Many people falsely believe that as long as they took a medication as prescribed by their doctor, it is legal to operate a car after taking it. However, there are many prescribed medications that can negatively impact your ability to operate a vehicle. From painkillers and muscle relaxants to benzodiazepines like Xanax, there are many prescription medications that can earn you a driving under the influence charge in the state of Florida. Xanax, also called alprazolam, is an anti-anxiety medication that is increasingly causing DUI charges for residents of Florida.
In 1970, the United States unified the hundreds of drug laws that were on the books into a single, unifying law called the Controlled Substances Act of 1970. This is the federal law that regulates drug use, cultivation, distribution and possession. What it did is it created five "schedules" -- which are basically classifications -- of drugs, and based on the schedule of a drug, the punishment involved in the crime would be more (higher schedule) or less (lower schedule) severe.
Ever since a war was declared on drugs, law enforcement agents, prosecutors and members of the community have been committed to punishing any person involved in illegal drug activity to the fullest extent of the law.
Despite the fact that state laws are starting to change considerably when it comes to offenses involving marijuana, possession, distribution and manufacture of the drug remain federal offenses. This means that in states like Florida where there are both state and federal laws that prohibit drug crimes involving marijuana, you could face state and/or federal charges if you are accused of a criminal offense.
Imagine you are approached by police and told that you are in possession of cocaine. They claim that they found the illicit drug in your car or your home, so they arrest you and you go to jail where you have to stay until you can pay your bail. In the meantime, lab tests are being conducted on the alleged drug and prosecutors tell you that if you are convicted, you could spend years in jail.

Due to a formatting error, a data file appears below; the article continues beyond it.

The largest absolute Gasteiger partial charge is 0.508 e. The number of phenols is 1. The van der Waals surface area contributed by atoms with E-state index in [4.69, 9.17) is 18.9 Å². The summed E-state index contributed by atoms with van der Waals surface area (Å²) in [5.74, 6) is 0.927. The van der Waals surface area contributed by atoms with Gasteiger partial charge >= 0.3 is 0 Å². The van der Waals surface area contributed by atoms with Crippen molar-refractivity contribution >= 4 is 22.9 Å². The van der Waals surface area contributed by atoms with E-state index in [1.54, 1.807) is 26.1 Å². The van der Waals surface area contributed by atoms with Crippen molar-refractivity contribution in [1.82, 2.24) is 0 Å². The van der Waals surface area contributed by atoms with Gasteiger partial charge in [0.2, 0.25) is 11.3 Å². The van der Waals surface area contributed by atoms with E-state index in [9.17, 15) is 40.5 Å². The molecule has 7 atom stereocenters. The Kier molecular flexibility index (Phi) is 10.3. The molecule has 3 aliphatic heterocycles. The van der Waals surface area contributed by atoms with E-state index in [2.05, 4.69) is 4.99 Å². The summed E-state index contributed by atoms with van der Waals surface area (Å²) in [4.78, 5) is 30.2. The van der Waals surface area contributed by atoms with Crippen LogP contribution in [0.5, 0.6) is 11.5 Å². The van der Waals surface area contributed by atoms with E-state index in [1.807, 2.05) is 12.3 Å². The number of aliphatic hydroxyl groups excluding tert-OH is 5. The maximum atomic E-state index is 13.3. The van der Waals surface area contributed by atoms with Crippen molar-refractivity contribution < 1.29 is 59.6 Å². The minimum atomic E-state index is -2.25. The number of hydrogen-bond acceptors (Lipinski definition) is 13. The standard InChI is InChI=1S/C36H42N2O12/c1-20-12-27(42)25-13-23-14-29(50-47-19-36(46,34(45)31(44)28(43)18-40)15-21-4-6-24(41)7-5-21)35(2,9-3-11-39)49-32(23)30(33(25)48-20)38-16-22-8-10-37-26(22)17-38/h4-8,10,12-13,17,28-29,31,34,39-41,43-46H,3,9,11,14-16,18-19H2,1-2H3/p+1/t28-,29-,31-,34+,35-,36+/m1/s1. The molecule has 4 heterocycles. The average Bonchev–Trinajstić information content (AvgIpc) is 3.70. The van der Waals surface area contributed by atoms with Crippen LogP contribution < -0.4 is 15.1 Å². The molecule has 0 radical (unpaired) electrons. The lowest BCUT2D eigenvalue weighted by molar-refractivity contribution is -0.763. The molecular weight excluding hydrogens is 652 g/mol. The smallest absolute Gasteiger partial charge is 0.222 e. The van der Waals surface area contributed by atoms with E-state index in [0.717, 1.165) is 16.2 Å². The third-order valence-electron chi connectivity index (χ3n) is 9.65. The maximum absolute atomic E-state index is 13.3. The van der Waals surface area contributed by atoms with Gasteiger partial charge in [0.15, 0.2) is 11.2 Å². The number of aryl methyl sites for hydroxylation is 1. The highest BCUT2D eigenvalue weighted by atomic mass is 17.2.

There is no doubt that people who are convicted of or plead guilty to criminal charges are facing some serious penalties, especially here in the U.S. Besides the fines, community service and sex offender registration requirements that can come with a criminal conviction, you are also likely looking at incarceration.
It's an all-too familiar experience for many people: They are driving down the road and suddenly they see the red and blue lights flashing in the rear view mirror. Whether you know why you're being pulled over or not, you can immediately experience fear, confusion and, in some cases, anger.
Being placed on probation for a period of time in lieu of having to spend that time in jail or prison can come as a great relief to any person convicted of a criminal offense like drug possession. However, it is not something that a person should take lightly.
Employment applications and professional licensing applications almost always ask whether you have ever been arrested or convicted of a crime. This is when that mistake you made in your early 20s can come back to haunt your professional job search. What can you do?